- The coronavirus crisis is taking a human and economic toll on Europe.
- Germany is trying to fend off demands for mutual debt, which threatens the integrity.
- The worsening political situation may weigh on EUR/USD, potentially sending it to parity.
Over 50% of the global death toll from coronavirus is concentrated in Italy, Spain, and France – over 24,000 out of 42,000 at the time of writing. These countries are also bearing the brunt of the economic pain brought by the lockdowns.
It is, therefore, no surprise that these three countries have led the demand for the eurozone to issue common bonds – dubbed “coronabonds” to share the burden. Around a dozen states have joined these three, while Germany and the Netherlands are leading the camp opposing Eurobonds – as they did at the height of the debt crisis.
Back in 2012, the then President of the European Central Bank Mario Draghi said he would “do whatever it takes” – and that was enough to turn the tables. The ECB has been the “only game in town in the past decade, but is it enough against the coronavirus crisis?
Christine Lagarde, the current head of the ECB, is also doing everything possible after an initial gaffe. The bank has pledged an additional €750 billion in its Pandemic Emergency Purchase Programme (PEPP), reaching a total of €1 trillion this year. Moreover, in this PEPP, the ECB loosened its self-imposed rules in three ways.
First, the bank dropped its issuer limit, and it can now buy more than a third of a country’s debt, contrary to previous programs. Second, the Frankfurt-based is now buying Greek bonds that were uneligible under its prior rules and will also pick up short-term debt with maturities of less than a year – which some may see as monetary financing.
The third – and perhaps most significant change – is that the ECB abandoned its capital key limits. It can use the PEPP to buy more Italian and Spanish bonds than their share in the bank – which reflects the size of their economies.
Why ECB action is not enough
Will this third step be enough to help the struggling southern European nations? Both countries have shut down non-essential work in their latest rounds of restrictions and need help more than others.
However, the €750 billion additional pledge and its flexibility may be far from sufficient. Even after the curve of infections is flattened, life is unlikely to get back to normal instantly. The exit strategy will likely consist of gradual lifting of restrictions every few weeks, with potential setbacks.
Moreover, the virus-stricken economies need more than cheap loans – they require investment to rise up from mass unemployment that the crisis entails.
Germany has finally opened its purse strings and allowed for new debt, breaking away from its constitutional debt-brake. However, according to The Economist, the amount of new spending amounts to only 2% of the euro area’s Gross Domestic Product. Citibank economists estimate that around 5% of GDP in current expenditure is needed.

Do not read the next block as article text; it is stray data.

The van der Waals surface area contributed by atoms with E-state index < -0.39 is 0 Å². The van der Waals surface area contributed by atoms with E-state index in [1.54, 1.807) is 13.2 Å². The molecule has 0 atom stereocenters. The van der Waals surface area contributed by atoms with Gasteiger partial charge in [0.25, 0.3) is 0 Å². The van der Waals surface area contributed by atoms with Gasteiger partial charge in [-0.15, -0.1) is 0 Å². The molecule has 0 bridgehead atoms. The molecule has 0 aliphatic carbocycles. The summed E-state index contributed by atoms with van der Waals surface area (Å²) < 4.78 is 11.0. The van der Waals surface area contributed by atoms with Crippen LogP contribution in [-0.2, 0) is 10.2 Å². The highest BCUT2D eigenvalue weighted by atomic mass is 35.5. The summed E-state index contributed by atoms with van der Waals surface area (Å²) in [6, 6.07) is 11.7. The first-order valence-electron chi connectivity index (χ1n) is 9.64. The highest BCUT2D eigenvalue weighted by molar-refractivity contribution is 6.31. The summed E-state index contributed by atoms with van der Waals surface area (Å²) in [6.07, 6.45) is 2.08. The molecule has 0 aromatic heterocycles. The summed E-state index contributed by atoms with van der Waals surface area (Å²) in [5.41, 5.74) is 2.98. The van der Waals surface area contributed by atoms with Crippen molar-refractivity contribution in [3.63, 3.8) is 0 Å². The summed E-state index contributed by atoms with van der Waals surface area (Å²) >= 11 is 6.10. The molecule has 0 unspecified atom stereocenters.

Political implications and EUR/USD
Coronabonds – or common Eurobonds – are needed to show that every country has the backing of others, and not only cheap loans from the unelected central bank. Mutual guarantees – which may also mean a transfer of funds between countries – would show investors the unity of the old continent to confront the crisis. The private sector would jump in if it knows that there is a joint effort.
If Germany and other countries continue opposing the much-needed bonds, the fissures along the continent could widen. The political division would hurt confidence and weigh on private-sector investment.
The ECB has its own north-south divisions – and countries would not be able to lean on favors from the central bank for too long without political will.
So far, the political disagreements have surfaced, but have only resulted in inconclusive summits – maintaining the status quo. However, frustration is growing in Spain and Italy, with France also growing impatient. Leaders of these countries could become more vocal, putting additional pressure on Berlin. Escalating tensions would then weigh on the euro.
If the situation worsens, investors may fear a re-run of the 2012 crisis – which became existential for the euro. In this scenario – which seems far, but events are moving fast – markets would flee from the euro, potentially pushing EUR/USD towards parity. The first target for the currency pair would be the 2020 low of 1.0640, followed by 2017 trough of 1.0340.
One sign of a growing divide could be that leaders of several countries boycott EU summits – whether they are virtual or face-to-face. It is critical to remember that centrist governments in all countries face fierce opposition from populists, who are criticizing Europe’s response.
Coronabonds are not just a new buzzword but are an essential tool to mitigate the economic fallout of coronavirus in the old continent. Moreover, the lack of mutual debt is a political timebomb that may explode and bring the euro down. The mere risk may push EUR/USD toward parity.